I am sure that from time to time we have all come across the vexed question of backdating documents.
A client or, in the case of an in house lawyer colleague (who for the purposes of this article will also be considered a client), asks you to prepare a document and then your heart sinks as he says “oh and it has to be dated” and gives a date which has already passed.
However, he only realizes this in January and so wishes to backdate the document to December.
The event did not happen during the time period required for the benefit so an attempt is being made to pretend that it did.
Unfortunately, there is no simple or straight forward answer to this and it comes down to how comfortable the lawyer will be defending his position in agreeing to backdate the document if his judgment was wrong and the authorities challenge the document, possibly in a criminal complaint against the client.
What confirmation of the earlier agreement did the client or the company for which the client (and lawyer) works provide?
The difficult question for a lawyer to answer is to what extent does he have to enquire into the veracity of his client’s statement that the document “is just recording an earlier agreement”?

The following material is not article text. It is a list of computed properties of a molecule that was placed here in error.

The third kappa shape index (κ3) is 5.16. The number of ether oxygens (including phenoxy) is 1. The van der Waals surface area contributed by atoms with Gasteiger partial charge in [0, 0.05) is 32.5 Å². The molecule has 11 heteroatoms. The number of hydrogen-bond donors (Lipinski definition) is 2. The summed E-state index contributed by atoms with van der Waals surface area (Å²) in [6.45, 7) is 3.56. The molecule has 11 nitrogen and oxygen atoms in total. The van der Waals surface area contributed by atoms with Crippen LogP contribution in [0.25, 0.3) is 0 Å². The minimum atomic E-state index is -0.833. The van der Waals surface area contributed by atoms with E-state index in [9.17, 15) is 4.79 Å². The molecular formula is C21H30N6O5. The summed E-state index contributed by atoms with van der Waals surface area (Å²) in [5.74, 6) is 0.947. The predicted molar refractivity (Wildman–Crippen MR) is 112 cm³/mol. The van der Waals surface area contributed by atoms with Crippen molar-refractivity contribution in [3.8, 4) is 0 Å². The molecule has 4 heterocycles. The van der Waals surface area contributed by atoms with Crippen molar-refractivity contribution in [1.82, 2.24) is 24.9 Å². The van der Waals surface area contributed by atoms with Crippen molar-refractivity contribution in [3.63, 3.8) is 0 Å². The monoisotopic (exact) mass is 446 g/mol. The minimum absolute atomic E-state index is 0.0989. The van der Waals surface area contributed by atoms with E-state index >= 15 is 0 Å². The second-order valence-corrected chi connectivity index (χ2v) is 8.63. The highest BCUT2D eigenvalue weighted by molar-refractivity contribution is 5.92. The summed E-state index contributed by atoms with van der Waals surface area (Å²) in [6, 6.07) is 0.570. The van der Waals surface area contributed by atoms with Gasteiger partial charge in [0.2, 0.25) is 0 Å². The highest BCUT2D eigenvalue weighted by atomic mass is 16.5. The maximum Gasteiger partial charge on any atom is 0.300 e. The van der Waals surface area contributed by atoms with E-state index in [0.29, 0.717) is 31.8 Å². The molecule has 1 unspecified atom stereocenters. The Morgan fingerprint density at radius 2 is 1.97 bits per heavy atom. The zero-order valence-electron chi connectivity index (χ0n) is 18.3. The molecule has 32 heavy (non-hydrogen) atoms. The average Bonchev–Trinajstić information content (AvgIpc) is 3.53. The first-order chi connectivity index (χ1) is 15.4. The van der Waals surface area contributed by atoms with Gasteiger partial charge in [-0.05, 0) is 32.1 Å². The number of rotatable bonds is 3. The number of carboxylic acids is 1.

However, an explanation often given by the person wanting to backdate the document is that the document is merely meant to reflect an oral agreement that has already been made and that this is just a way of documenting it.
In theory, this would appear on the face of it to be a reasonable request, as it is just a private arrangement between two parties.
Does he need to check to see whether that was actually the case or can he take an ostrich-like position and put his head in the sand and not ask any questions?
Is there an obligation on the lawyer to make at least reasonable endeavour’s to confirm that he is being told the truth?